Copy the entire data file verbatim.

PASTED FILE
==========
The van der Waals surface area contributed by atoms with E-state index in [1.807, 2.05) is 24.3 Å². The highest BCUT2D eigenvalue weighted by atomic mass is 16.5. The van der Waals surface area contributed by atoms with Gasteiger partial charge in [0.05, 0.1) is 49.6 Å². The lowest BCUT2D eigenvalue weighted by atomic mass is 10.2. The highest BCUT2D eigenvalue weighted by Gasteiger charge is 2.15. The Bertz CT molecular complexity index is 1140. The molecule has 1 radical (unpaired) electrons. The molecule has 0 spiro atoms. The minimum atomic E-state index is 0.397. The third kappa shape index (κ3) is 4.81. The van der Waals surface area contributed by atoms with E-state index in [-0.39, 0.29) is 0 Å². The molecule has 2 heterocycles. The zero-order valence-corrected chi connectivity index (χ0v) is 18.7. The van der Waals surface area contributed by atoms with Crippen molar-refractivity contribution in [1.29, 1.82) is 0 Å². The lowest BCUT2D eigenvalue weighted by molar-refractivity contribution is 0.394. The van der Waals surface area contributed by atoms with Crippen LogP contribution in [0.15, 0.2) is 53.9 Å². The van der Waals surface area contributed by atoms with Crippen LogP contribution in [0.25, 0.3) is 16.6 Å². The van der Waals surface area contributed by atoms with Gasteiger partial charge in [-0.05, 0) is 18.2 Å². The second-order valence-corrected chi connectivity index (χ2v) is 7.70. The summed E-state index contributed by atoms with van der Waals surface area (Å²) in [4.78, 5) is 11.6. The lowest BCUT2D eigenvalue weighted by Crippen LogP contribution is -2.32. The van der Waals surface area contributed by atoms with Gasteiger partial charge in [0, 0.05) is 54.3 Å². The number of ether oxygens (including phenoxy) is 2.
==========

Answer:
The van der Waals surface area contributed by atoms with E-state index in [1.807, 2.05) is 24.3 Å². The highest BCUT2D eigenvalue weighted by atomic mass is 16.5. The van der Waals surface area contributed by atoms with Gasteiger partial charge in [0.05, 0.1) is 49.6 Å². The lowest BCUT2D eigenvalue weighted by atomic mass is 10.2. The highest BCUT2D eigenvalue weighted by Gasteiger charge is 2.15. The Bertz CT molecular complexity index is 1140. The molecule has 1 radical (unpaired) electrons. The molecule has 0 spiro atoms. The minimum atomic E-state index is 0.397. The third kappa shape index (κ3) is 4.81. The van der Waals surface area contributed by atoms with E-state index in [-0.39, 0.29) is 0 Å². The molecule has 2 heterocycles. The zero-order valence-corrected chi connectivity index (χ0v) is 18.7. The van der Waals surface area contributed by atoms with Crippen molar-refractivity contribution in [1.29, 1.82) is 0 Å². The lowest BCUT2D eigenvalue weighted by molar-refractivity contribution is 0.394. The van der Waals surface area contributed by atoms with Crippen LogP contribution in [0.15, 0.2) is 53.9 Å². The van der Waals surface area contributed by atoms with Crippen LogP contribution in [0.25, 0.3) is 16.6 Å². The van der Waals surface area contributed by atoms with Gasteiger partial charge in [-0.05, 0) is 18.2 Å². The second-order valence-corrected chi connectivity index (χ2v) is 7.70. The summed E-state index contributed by atoms with van der Waals surface area (Å²) in [4.78, 5) is 11.6. The lowest BCUT2D eigenvalue weighted by Crippen LogP contribution is -2.32. The van der Waals surface area contributed by atoms with Gasteiger partial charge in [0, 0.05) is 54.3 Å². The number of ether oxygens (including phenoxy) is 2.